The daily Nebraskan. ([Lincoln, Neb.) 1901-current, March 17, 1966, Page Page 2, Image 2

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Jo Stohlman, editor
ili'fce Kirkman, business manager
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Page 2
It is a day made for languor. One
..' gapes and stretches and breathes deeply
the warm spring air pressed upon us by
; .."the cornfields, and remembers that there
after all, a reason to live in Nebraska.
In classrooms one's eyes move rest
lessly in search of what is surely a better
Y7. fate
It is the semester's middle age.
".' Its childhood was like the normal
1 childhood busy, growing, experimenting.
And its adolescence was normal trying
out new ideas, rebelling against imposed
authority, occasionally getting into trou
ble. And then the sudden change to
middle age. Students become too lazy
to care about being called apathetic,
could care less about going to class,
seek solace in a ride in a convertible
or a few hours on the sundeck.
It's the semester's middle age.
I McFarland Outdated I
I (He Loves His Country)
Managing Editor
" Dr. Kenneth McFarland
is outdated he loves
- Speaking before an educa
tion convocation in the Ne
braska Union ballroom yes
terday, the nationally known
educator encouraged the
audience to "Speak Up for
; I said "encouraged;" I
should say "incited," for
McFarland is an extremist.
I don't mean extremist in
the sense of the John Birch
. Society; McFarland isn't a
far-right radical. He simply
becomes emotional when
discussing patriotism.
As McFarland said, it's
about time that someone,
-sometime,, somewhere spoke
, up for America. "Why do
these protest movements
receive so much publicity,"
he asked.
The world of advertising
encompasses a wide vari
ety of techiques and meth
ods and as such offers end
less opportunities to the up
and coming journalism stu
dent and art student. Some
day a good portion of these
students will attain "the
good life", consisting of a
split-level home, a colored
television, two Mustangs, a
swimming pool and two or
three kids.
All on credit. The credit
of course is advanced on
the solid future of the
breadwinner who wins his
bread each day by going out
and convincing the masses
that Charmin tissue really
is squeezably soft. (Is it
any wonder that advertising
men are an insecure bunch
and loan company officials
have more ulcers per cap
ita than any other group?)
Vet the fact remains that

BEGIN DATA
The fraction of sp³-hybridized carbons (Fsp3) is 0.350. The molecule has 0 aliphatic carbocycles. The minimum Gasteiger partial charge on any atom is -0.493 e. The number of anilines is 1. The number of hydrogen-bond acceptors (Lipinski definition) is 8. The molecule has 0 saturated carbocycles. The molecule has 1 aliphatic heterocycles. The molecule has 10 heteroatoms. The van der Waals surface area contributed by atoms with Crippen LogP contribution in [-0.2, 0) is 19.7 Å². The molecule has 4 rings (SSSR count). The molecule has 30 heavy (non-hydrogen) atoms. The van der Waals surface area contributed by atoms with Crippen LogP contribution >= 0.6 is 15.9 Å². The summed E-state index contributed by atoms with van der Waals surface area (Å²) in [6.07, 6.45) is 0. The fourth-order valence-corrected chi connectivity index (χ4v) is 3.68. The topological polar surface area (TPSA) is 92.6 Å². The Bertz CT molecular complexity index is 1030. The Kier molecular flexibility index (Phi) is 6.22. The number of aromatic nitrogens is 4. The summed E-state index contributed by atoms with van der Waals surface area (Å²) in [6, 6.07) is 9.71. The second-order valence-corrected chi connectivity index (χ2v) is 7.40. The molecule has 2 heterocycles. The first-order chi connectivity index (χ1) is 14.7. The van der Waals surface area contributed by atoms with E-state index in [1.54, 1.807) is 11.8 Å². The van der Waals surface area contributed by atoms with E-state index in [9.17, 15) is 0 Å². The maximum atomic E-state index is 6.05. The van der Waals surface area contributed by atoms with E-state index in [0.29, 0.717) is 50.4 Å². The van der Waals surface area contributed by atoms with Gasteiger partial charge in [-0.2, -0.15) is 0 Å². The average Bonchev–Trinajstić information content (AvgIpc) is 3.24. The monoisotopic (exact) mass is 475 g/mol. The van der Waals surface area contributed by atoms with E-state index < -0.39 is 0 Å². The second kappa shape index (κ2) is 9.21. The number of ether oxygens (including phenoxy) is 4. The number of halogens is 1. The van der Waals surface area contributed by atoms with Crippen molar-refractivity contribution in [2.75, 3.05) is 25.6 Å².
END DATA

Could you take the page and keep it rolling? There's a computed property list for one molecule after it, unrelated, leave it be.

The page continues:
hundreds of people are do
ing this everyday and are
Daily Nebraskan
Member Associated Collegiate
Preu, National Advertising
Service, Incorporated. Published
at Room 51, Nebraska Union,
Lincoln, Nebraska.
TELEPHONE: 477-8711, El
tensions 2588. 2589 and 2590.
Entered weoat Mil matter it
the poal olflet Id Liniwlo, Nebrnka.
under the act of AlKlul 4. Vtl'i.
Subscription nM nre M per emef
trr or ( for the eidemle rear.
The Dally Nebraakan la publUhe
Monday, Wednesday, Thursday an
Friday durlnl lha bool year. ecent
during varatioiw and iam periods,
by students o( the University of Ne
braska under the jurisdirllon of the
Faculty gubcommittea on Student Pub
lications. I'ubiicatione shall be free from
censorship by the Subcommittee or any
person outside the University. Mem
bers of the Nebraskan are responsible
for what they cause as bo printed.
Editor, JO RTOHLMANl manallnc
editor. STKVE HI M.hKFOKIM news
editor. HAVNE kKM soli K, night
news editor, JON KEttHHOFFi senior
stair writers, JAN ITKIN, BltlJCE
(illKS, JULIE MORRIHl Junior staff
writers, RANDY IKF.y, ION1 VICTOR,
NANCY HKNbKH'KHON, nhotofraphers.
MIKE KIRKMAN, bualness manareri
assistants; LYNN KATHJKN, circula
tion manaffert JIM UUNZ, aubscrintlon
A Semester's Middle Age
They're making news," Mc
Farland replied.
If "patriotic" Americans
think they're being drowned
out by the cries of the
"Beatle-bearded fanatics,"
why don't they make a lit
tle news of their own?
As far as I'm concerned,
SDS, SNCC, and other un
washed groups are merely
people without goals. Frus
trated as such, they strike
out at anything which re
presents success. How many
of these organizations have
e -v e r supported anything
I don't care what it is, if
it's pro-American, they're
against it. Some students
will do anything for atten
tion in the name of "aca
demic freedom," which they
are continually requesting.
This is not to say that all
protest groups are manned
by neurotics. Why, some of
getting away with it, so it
, is evident that they are full
filling a necessary function
in our modern society.
After all, anyone can see
how vital it is to know that
if you are thirsty, all you
need do is jump upon your
waiting Honda, equipped
with the gorgeous blond
(optional), go tearing up the
side of the nearest moun
tain, (laughing all the way)
and presto, a helicopter will
pop out of the nearest (prob
ably darkest) cloud and will
lower you a pop machine
into which you can insert
your last dime for a Pepsi.
(The competition in the soft
,drink market is really mur
der these days)
Refreshed, you are now
ready for other things
(they're not standing around
grinning all the time for
nothing you know).
But not only are you hap
py and refreshed, you are
also secure. Secure, be
cause deep in your heart
you know daddy isn't going
to walk out on mommy be
cause her coffee is killing
him. Even now as he at
tempts to strangle her with
the percolator cord, Mrs.
Olson is climbing in
through the window or
sneaking in the back door
armed with no less than
nine cans of coffee guaran
teed to save any marriage
on the rocks.
Not only that but you can
drink it too, (not on the
rocks however).
Well, now that mom and
dad are at peace and juni
or is happy, what about
sis? Well she is currently
busy at work bringing utt
er financial ruin to the Juni
or class play.
She is depressed (obvious
ly she hasn't heard of Com
poz), listless (Geritol), her
hair is on end (Adorn), her
complexion is lousy (Stry
dex), her eyes look like my
beagle's (Mabeline), her
hands feel (and look) like a
couple of pineapples (Ivory
Liquid), her lipstick is peel
ing (flevlon), and her fing
Thursday, March 17, 1966
Nothing's sure but death and this an
nual occurrence. And the feeling is uni
versal. It strikes administrators, instruct
ors, students . . . and even newspaper
staffs and editors.
An editor finds it hard to walk
downstairs to the office, instead of out
the Union door to freedom. She finds
it hard to study for a test, or go to
the Student Senate meeting, or write
an editorial.
But this time she is not alone. It's
not just the spring fever. It's the semes
ter's middle age ... the anticipation
of Easter vacation, more hour exams
and papers piling up, and finals all too
soon. And almost every student knows,
and understands . . .